Charles Eames, along with his wife Ray Kaiser Eames, would become synonymous with modern design. They had their start designing plywood chairs for the masses and through the course of their lives ended up inventing new film techniques, planning a design school for the Indian government, and helping producing the first multimedia presentation ever recorded. They had a special design philosophy, “the best for the most for the least” that would spill over into almost every form of communication, even those that had yet to be fully invented. In the course of his first collaboration with George Nelson, they devised a method, which simultaneously projects a program on 3 screens. This method would allow them to transport a Cinerama experience across the country and expose the connections between multiple concepts.

At the same time, an artist and Professor at Ohio State University, named Hoyt Sherman experimented with multiple screens for teaching. Sherman’s life’s work was in teaching and his students remain his legacy. His student Roy Lichtenstein credits Sherman’s theories with aiding own artistic development. Despite relative anonymity, Sherman published a book called, Drawing by Seeing which caused controversy with its avant-garde theories. Betty Edwards the popular author of, Drawing on the Right Side of the Brain credits Sherman with establishing a psychological groundwork for her own methods. Sherman’s masterpiece was what came to be known as the “The Flash Lab.” This was laboratory space that combined a drawing studio with an ophthalmology laboratory in a particular way. Sherman discovered, with the help of noted Ophthalmologist Adelbert Ames, that his program of drawing exercises improved the eyesight and visual awareness of his test subject students. His use of gestalt principles and scientific experimentation to the world of fine arts was met with substantial criticism despite its demonstrated effectiveness.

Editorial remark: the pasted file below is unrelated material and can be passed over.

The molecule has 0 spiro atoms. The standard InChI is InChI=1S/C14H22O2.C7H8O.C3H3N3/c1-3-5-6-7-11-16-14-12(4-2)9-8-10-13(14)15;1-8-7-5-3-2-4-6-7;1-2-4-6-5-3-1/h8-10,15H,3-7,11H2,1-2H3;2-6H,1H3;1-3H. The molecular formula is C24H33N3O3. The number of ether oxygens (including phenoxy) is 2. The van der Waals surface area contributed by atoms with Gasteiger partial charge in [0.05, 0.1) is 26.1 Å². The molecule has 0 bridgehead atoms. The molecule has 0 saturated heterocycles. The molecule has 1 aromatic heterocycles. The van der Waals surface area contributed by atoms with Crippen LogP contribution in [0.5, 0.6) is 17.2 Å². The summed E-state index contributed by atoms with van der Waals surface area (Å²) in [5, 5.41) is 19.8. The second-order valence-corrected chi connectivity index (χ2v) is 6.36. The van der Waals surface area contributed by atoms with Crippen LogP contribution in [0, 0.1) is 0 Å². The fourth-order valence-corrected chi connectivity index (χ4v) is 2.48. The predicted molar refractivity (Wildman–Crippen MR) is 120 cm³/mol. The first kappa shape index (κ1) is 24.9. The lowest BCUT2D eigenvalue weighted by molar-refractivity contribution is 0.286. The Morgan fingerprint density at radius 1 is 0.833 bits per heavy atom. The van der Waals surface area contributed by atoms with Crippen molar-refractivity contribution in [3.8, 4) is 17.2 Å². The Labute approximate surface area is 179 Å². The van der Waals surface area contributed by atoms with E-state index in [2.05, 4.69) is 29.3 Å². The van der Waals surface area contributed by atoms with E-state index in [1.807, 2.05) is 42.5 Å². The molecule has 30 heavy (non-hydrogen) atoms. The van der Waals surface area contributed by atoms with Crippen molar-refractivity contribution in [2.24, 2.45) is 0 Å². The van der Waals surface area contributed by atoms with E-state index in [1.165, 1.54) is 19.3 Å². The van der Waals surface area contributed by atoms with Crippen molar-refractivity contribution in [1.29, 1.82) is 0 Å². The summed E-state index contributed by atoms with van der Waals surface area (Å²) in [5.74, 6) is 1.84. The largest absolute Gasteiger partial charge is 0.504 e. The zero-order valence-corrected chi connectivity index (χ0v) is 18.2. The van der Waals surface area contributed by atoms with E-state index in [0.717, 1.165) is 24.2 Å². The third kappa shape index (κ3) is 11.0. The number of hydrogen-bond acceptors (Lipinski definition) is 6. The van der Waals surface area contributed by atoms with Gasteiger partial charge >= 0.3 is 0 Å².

The art world and the teaching of art in the academies of the United States were both transforming dramatically during this period. The United States, itself, was still transforming dramatically and in the post-World War II era there were more and more students looking for higher education. The University of Georgia existed a full century without establishing any formal art classes. By 1920, however, the allegedly “female” pursuit of studying art was beginning to lose its local stigma. In 1927, the board of trustees of UGA established a board of fine arts within the largest school, The College of Agriculture. Hugh Hodgson was recruited to start the music program, which immediately brought national prestige to the study of fine arts in the south. With some pressure from the students who managed to raise a couple hundred dollars all by themselves, the school was further inclined to address the issue of a visual arts program. Pinpointing the exact beginning of the department of visual art at Georgia is rather complicated. There were various attempts at teaching art organized by various schools in and outside of Athens, Georgia. It is generally accepted that the school really became truly unified when Lamar Dodd was appointed the head of the art department in 1938.